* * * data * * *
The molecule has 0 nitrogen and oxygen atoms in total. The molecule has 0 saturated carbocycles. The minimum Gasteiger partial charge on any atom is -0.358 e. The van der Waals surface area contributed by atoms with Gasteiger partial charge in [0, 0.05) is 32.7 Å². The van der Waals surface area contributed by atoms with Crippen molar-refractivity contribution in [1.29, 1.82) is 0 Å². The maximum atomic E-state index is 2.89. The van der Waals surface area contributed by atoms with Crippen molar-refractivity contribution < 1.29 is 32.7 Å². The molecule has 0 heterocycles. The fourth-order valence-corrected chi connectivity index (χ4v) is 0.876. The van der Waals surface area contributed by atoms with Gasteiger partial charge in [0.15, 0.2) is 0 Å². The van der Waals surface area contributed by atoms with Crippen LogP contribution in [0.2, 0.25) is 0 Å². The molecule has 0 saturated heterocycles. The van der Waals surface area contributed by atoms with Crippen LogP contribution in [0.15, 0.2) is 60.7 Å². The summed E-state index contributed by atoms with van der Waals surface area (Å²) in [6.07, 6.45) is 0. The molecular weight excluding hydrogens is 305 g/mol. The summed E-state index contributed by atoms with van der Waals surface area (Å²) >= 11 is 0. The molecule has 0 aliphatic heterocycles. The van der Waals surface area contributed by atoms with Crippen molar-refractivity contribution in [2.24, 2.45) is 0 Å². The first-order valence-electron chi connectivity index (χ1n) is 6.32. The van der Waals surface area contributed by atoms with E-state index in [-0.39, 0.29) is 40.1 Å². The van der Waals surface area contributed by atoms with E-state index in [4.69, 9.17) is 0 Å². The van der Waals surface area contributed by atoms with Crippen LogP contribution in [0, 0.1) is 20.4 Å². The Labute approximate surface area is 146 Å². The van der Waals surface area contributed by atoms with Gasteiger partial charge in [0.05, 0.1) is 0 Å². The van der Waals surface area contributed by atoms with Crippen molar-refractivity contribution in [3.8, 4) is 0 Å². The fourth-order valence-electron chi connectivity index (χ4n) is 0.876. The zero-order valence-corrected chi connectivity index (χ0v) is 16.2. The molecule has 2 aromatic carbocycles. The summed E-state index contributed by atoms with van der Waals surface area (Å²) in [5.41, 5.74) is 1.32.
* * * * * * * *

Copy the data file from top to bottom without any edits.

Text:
The molecule has 0 nitrogen and oxygen atoms in total. The molecule has 0 saturated carbocycles. The minimum Gasteiger partial charge on any atom is -0.358 e. The van der Waals surface area contributed by atoms with Gasteiger partial charge in [0, 0.05) is 32.7 Å². The van der Waals surface area contributed by atoms with Crippen molar-refractivity contribution in [1.29, 1.82) is 0 Å². The maximum atomic E-state index is 2.89. The van der Waals surface area contributed by atoms with Crippen molar-refractivity contribution < 1.29 is 32.7 Å². The molecule has 0 heterocycles. The fourth-order valence-corrected chi connectivity index (χ4v) is 0.876. The van der Waals surface area contributed by atoms with Gasteiger partial charge in [0.15, 0.2) is 0 Å². The van der Waals surface area contributed by atoms with Crippen LogP contribution in [0.2, 0.25) is 0 Å². The molecule has 0 saturated heterocycles. The van der Waals surface area contributed by atoms with Crippen LogP contribution in [0.15, 0.2) is 60.7 Å². The summed E-state index contributed by atoms with van der Waals surface area (Å²) in [6.07, 6.45) is 0. The molecular weight excluding hydrogens is 305 g/mol. The summed E-state index contributed by atoms with van der Waals surface area (Å²) >= 11 is 0. The molecule has 0 aliphatic heterocycles. The van der Waals surface area contributed by atoms with Crippen molar-refractivity contribution in [2.24, 2.45) is 0 Å². The first-order valence-electron chi connectivity index (χ1n) is 6.32. The van der Waals surface area contributed by atoms with E-state index in [-0.39, 0.29) is 40.1 Å². The van der Waals surface area contributed by atoms with E-state index in [4.69, 9.17) is 0 Å². The van der Waals surface area contributed by atoms with Crippen LogP contribution in [0, 0.1) is 20.4 Å². The Labute approximate surface area is 146 Å². The van der Waals surface area contributed by atoms with Gasteiger partial charge in [0.05, 0.1) is 0 Å². The van der Waals surface area contributed by atoms with Crippen molar-refractivity contribution in [3.8, 4) is 0 Å². The fourth-order valence-electron chi connectivity index (χ4n) is 0.876. The zero-order valence-corrected chi connectivity index (χ0v) is 16.2. The molecule has 2 aromatic carbocycles. The summed E-state index contributed by atoms with van der Waals surface area (Å²) in [5.41, 5.74) is 1.32.